Girl Who Played with Fire

The Girl Who Played with Fire by Stieg Larsson was my second 2011 book. It was also my second experiment with borrowing an e-book from the BC Public Library system.

I find it hard to keep track of the titles of the Millennium trilogy books, but The Girl Who Played with Fire is the second. The first is a sophisticated literary novel and also something of a classic whodunnit, in the sense that there’s a killer, a number of suspects and a reasonable chance that the reader will work out, from the clues, the identity of the guilty party.

The Girl Who Played with Fire leans to being a straightforward thriller. There’s international cloak and dagger stuff afoot and the reader really doesn’t get enough information to put it all together on their own, before the big reveal.

Instead, Larssen plays an intricate guessing game with our emotions. As Lisbeth Salander’s various friends are forced to question who she really is and what she might be capable of, our own belief in her is subtly undermined. It’s a rather marvelous bit of sleight-of-hand, I think. Through the middle of the book I was torn between my writerly certainty that the plot would play out a certain way (and I was right) and a powerful “ARRRGH! NO!” response.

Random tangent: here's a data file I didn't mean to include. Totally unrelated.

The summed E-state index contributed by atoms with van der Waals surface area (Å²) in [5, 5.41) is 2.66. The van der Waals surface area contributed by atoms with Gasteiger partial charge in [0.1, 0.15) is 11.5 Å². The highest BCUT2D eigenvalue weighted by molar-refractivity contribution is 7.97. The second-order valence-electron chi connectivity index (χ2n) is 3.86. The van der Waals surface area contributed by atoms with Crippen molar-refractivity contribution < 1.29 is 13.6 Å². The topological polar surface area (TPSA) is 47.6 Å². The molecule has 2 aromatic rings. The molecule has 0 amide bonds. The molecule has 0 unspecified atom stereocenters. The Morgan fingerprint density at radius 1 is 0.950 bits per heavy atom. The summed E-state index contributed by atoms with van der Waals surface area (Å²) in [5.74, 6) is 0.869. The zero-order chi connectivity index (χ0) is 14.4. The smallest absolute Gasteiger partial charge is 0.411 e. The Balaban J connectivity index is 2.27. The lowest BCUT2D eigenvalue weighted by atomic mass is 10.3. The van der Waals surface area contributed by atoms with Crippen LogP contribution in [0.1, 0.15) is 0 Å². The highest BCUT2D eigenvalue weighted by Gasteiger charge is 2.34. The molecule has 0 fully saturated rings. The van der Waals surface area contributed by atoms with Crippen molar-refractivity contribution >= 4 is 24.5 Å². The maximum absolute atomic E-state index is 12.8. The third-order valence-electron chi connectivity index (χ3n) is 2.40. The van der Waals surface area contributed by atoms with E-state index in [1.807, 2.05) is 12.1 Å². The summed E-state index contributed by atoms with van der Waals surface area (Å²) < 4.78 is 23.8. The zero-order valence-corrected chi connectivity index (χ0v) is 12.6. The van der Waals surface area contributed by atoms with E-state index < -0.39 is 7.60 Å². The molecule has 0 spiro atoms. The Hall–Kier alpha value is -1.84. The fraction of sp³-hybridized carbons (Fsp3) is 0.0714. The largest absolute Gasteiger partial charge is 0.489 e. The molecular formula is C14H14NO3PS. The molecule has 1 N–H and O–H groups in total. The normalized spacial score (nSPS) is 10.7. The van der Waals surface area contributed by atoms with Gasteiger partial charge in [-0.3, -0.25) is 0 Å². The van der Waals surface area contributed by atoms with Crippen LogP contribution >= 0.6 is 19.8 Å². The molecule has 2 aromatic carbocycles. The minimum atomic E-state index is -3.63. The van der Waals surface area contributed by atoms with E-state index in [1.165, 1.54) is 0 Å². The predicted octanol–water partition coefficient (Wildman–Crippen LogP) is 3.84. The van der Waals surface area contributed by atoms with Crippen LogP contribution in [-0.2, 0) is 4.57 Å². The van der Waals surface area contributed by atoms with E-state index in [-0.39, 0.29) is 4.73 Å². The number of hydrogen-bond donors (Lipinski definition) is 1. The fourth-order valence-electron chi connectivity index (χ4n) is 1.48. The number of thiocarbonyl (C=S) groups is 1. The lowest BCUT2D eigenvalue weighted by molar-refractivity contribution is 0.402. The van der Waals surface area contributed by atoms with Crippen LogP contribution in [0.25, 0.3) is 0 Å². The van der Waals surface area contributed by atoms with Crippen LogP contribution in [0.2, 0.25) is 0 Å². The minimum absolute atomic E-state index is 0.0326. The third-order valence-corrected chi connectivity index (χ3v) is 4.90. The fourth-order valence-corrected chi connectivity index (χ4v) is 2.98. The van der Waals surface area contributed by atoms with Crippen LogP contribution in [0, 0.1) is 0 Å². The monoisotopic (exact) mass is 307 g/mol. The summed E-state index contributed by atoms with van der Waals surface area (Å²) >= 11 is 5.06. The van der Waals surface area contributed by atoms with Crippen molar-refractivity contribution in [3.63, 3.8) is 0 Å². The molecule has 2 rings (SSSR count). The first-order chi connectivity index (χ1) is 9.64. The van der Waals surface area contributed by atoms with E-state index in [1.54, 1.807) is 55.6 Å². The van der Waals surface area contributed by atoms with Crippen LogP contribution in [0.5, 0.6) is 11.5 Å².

It’s a good book, an interesting one. Salander is an awesome heroine.

In related news, I’ve cobbled together a page containing all my Books Read lists since 2002. It’s long, stupidly long, but it means you can search for authors if you’re interested. Or search for yourself and give me hell for missing your last book!

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About Alyx Dellamonica

After twenty-two years in Vancouver, B.C., I've recently moved to Toronto Ontario, where I make my living writing science fiction and fantasy; I also review books and teach writing online at UCLA. I'm a legally married lesbian, a coffee snob, and I wake up at an appallingly early hour.

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